1. Pick up your dog’s crap. NO ONE wants to see it, smell it or god forbid step in it and you are an irresponsible dog owner if you leave it there. Your dog can’t pick it up, so it’s up to you. And also, for the people who say it’s not cool to wander round with a bag full of crap, it’s cooler than being the git that ruined someone else’s favourite pair of shoes.
2. Just because your dog is friendly, don’t assume other people’s dogs are also friendly. At best, it’s embarrassing for both of you as the other dog goes crazy because of yours and at worst, you or your dog could end up injured.
3. When socialising your dog, ASSUME OTHER DOGS ARE UNFRIENDLY. It is a massive mistake to a) blindly assume other dog owners are happy for their dog to be used for socialising practice (most are but some aren’t) and b) assume that the other dog will react in the way you expect. If you meet another dog owner and want to try socialising your pet, always call to them ‘Is she/he/it friendly?’ to give them advance warning of your plans and to allow you to avoid the situation if the answer is no. A bad attempt at socialising can turn your dog unfriendly.
4. If your dog is offensive and will act aggressively, always keep it on a lead and with a muzzle. Just because it doesn’t attack you or your family doesn’t mean it won’t attack those it sees as a threat. You don’t want to be served with a notice to destroy your dog because you were irresponsible and let it hurt another dog or a person. This will also serve as a visual notice to people that your dog is unfriendly and they will keep theirs away.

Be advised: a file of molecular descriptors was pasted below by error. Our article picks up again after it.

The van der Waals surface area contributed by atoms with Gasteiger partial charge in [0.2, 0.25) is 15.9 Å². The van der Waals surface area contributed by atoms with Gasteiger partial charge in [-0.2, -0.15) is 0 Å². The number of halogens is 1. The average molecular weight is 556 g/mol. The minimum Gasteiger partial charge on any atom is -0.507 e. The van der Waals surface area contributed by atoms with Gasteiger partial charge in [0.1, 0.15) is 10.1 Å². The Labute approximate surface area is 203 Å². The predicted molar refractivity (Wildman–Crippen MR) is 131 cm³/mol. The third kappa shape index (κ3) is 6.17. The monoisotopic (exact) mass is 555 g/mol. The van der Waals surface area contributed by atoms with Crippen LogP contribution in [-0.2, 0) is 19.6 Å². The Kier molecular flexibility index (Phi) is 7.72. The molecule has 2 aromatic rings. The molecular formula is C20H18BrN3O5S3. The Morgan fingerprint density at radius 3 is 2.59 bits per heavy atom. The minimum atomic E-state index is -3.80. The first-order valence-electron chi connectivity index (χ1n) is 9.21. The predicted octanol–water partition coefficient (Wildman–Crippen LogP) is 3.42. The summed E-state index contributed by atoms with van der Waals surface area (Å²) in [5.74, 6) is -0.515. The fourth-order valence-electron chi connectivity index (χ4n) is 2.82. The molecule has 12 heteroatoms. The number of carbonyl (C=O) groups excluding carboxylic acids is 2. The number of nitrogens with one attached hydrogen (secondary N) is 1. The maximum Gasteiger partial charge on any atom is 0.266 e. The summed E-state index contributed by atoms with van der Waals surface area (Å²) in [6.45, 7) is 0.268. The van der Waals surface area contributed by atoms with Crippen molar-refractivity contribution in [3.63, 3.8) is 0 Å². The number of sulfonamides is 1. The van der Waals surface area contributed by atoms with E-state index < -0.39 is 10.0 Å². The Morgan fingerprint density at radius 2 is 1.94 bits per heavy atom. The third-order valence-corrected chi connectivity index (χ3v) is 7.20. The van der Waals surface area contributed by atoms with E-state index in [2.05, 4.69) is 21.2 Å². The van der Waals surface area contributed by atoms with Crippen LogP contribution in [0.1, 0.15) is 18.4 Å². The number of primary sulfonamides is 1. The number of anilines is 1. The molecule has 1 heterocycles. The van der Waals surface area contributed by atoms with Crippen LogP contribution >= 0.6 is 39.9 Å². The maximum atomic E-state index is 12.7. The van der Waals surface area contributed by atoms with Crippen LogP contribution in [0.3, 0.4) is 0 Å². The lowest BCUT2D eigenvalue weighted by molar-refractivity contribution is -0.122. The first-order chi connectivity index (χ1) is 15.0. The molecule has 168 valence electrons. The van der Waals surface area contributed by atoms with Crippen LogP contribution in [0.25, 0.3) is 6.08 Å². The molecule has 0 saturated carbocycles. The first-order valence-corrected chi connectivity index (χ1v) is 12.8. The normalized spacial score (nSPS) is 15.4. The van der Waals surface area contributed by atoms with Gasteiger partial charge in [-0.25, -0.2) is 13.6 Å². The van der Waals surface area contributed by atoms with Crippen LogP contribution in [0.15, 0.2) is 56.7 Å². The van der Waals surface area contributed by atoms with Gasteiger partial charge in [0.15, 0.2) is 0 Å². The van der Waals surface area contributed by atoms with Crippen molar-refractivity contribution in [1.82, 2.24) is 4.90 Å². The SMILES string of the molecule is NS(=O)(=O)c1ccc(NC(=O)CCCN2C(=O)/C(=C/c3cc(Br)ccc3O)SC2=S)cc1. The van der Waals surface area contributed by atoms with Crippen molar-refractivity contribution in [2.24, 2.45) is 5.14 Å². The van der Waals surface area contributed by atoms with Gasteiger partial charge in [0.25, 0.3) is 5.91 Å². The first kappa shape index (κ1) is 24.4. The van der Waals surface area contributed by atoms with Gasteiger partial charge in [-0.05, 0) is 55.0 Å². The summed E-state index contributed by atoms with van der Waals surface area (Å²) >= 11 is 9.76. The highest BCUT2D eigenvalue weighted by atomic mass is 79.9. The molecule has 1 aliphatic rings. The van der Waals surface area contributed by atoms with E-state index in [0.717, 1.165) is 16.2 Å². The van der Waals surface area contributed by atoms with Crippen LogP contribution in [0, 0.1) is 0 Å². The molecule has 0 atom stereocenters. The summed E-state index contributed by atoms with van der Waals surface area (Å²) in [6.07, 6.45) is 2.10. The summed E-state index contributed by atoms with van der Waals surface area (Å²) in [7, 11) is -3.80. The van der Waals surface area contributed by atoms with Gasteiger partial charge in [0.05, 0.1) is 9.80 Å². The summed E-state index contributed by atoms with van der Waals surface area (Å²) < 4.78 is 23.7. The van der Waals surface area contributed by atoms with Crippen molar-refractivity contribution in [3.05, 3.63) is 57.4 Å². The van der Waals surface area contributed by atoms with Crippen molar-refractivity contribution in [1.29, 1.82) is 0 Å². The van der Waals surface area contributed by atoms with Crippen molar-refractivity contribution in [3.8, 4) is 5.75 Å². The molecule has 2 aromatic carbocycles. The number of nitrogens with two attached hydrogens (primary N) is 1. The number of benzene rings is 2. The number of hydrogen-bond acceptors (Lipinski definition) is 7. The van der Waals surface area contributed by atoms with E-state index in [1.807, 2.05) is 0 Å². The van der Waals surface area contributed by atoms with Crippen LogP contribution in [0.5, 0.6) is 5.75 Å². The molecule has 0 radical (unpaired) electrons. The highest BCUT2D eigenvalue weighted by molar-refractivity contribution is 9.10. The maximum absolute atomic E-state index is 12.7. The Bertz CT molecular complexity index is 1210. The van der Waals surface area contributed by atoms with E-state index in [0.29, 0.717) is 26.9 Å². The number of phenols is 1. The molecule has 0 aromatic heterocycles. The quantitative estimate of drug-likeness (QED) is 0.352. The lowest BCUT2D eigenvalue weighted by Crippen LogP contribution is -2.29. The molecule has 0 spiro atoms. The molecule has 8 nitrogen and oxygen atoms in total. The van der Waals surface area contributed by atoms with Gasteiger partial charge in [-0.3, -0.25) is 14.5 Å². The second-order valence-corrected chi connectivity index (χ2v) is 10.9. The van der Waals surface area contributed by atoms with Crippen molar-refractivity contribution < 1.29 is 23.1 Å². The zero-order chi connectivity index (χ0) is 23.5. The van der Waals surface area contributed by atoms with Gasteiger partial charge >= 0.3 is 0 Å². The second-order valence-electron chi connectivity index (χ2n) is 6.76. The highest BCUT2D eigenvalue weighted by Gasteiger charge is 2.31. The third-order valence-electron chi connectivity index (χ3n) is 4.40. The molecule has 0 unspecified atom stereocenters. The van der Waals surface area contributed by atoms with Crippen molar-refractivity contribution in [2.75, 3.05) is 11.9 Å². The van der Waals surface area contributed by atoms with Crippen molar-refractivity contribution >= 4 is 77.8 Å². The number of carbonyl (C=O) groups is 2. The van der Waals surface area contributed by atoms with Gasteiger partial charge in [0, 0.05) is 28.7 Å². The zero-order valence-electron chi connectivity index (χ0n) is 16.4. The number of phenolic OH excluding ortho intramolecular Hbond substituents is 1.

5. If your dog is defensive, again ALWAYS keep it on a lead and consider making it wear a muzzle. This will demonstrate to people that they don’t want to bring their dog near you, helping you to avoid awkward situations where your dog frantically barks etc. Try to walk your dog at quieter times of day to avoid meeting situations.
6. Even if your dog is the friendliest dog in the world, unless it can be trusted to come to you no matter what distraction there is (and even then sometimes), keep it on a lead. Even if unfriendly dogs are on a lead, if your dog is not it can still get hurt. Also, if there is someone who is afraid of dogs, they may be threatened by yours, no matter how clear it is to you that your dog is friendly. Be considerate for everyone out walking, dog owner or not.
7. If a person walking their dog sees you and crosses the road, DO NOT CROSS THE ROAD LIKE THEM. They are attempting to avoid you – either because of what their dog might do or because of what they think your dog might do. Either way, it is best to leave them to get on with it and avoid putting them and you in an awkward or dangerous situation. If the person has crossed the road when they see you and your dog coming, it is safe to assume that their dog will not react well to you, so avoid them.
8. Make your dog wear a harness. This has several benefits. Firstly, if the dog is a puller it will stop them from almost choking on walks – always a benefit if you want your dog to live past the age of 2. Secondly, it gives you greater control over it because you can yank it away from danger if needed without running the risk of snapping its neck. Finally, it is harder for a dog to wriggle out of than a collar, meaning you don’t have to worry about it being able to run off as easily.
9. Always give your dog a chance to sniff what it wants, provided it’s not totally disgusting. Dogs get a lot of enjoyment out of sniffing because it gives them lots of information such as what other dog has been in the area etc. so don’t drag them along at the speed of light. Make time for your dog’s walk!
10. If your dog is panting heavily after a walk, pour lukewarm water over their body. Dogs cannot sweat, so cool themselves by panting. This is quite ineffective, especially if they are a hairier breed of dog, but by pouring water over them you allow them to mimic the evaporation of sweat and they will cool faster.